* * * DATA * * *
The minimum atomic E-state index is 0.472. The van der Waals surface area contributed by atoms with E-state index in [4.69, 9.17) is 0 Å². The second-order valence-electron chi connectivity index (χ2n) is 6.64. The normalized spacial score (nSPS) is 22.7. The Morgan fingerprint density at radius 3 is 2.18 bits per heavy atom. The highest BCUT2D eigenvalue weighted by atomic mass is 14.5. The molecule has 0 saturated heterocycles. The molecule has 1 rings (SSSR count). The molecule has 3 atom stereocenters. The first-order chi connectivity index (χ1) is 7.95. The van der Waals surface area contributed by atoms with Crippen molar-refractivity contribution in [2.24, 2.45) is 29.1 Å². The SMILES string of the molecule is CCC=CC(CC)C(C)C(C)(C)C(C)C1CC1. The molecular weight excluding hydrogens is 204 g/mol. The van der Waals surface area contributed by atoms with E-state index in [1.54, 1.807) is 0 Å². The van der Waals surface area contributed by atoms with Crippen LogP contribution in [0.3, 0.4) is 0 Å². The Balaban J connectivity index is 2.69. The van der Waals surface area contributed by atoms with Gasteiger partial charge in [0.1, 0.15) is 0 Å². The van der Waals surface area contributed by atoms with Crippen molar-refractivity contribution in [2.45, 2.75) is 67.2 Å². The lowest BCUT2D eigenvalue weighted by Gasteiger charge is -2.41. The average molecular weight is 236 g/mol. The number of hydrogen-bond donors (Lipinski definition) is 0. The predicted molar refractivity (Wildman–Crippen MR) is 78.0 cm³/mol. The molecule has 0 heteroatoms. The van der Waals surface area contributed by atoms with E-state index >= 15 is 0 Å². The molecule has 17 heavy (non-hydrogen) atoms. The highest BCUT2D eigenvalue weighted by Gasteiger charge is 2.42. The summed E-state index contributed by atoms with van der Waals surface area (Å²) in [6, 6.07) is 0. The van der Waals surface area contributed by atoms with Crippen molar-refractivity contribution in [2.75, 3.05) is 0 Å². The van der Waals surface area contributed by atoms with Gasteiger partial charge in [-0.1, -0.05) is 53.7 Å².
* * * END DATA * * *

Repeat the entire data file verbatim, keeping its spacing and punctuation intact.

The minimum atomic E-state index is 0.472. The van der Waals surface area contributed by atoms with E-state index in [4.69, 9.17) is 0 Å². The second-order valence-electron chi connectivity index (χ2n) is 6.64. The normalized spacial score (nSPS) is 22.7. The Morgan fingerprint density at radius 3 is 2.18 bits per heavy atom. The highest BCUT2D eigenvalue weighted by atomic mass is 14.5. The molecule has 0 saturated heterocycles. The molecule has 1 rings (SSSR count). The molecule has 3 atom stereocenters. The first-order chi connectivity index (χ1) is 7.95. The van der Waals surface area contributed by atoms with Crippen molar-refractivity contribution in [2.24, 2.45) is 29.1 Å². The SMILES string of the molecule is CCC=CC(CC)C(C)C(C)(C)C(C)C1CC1. The molecular weight excluding hydrogens is 204 g/mol. The van der Waals surface area contributed by atoms with E-state index in [1.54, 1.807) is 0 Å². The van der Waals surface area contributed by atoms with Crippen LogP contribution in [0.3, 0.4) is 0 Å². The Balaban J connectivity index is 2.69. The van der Waals surface area contributed by atoms with Gasteiger partial charge in [0.1, 0.15) is 0 Å². The van der Waals surface area contributed by atoms with Crippen molar-refractivity contribution in [2.45, 2.75) is 67.2 Å². The lowest BCUT2D eigenvalue weighted by Gasteiger charge is -2.41. The average molecular weight is 236 g/mol. The number of hydrogen-bond donors (Lipinski definition) is 0. The predicted molar refractivity (Wildman–Crippen MR) is 78.0 cm³/mol. The molecule has 0 heteroatoms. The van der Waals surface area contributed by atoms with E-state index >= 15 is 0 Å². The molecule has 17 heavy (non-hydrogen) atoms. The highest BCUT2D eigenvalue weighted by Gasteiger charge is 2.42. The summed E-state index contributed by atoms with van der Waals surface area (Å²) in [6, 6.07) is 0. The van der Waals surface area contributed by atoms with Crippen molar-refractivity contribution in [2.75, 3.05) is 0 Å². The van der Waals surface area contributed by atoms with Gasteiger partial charge in [-0.1, -0.05) is 53.7 Å².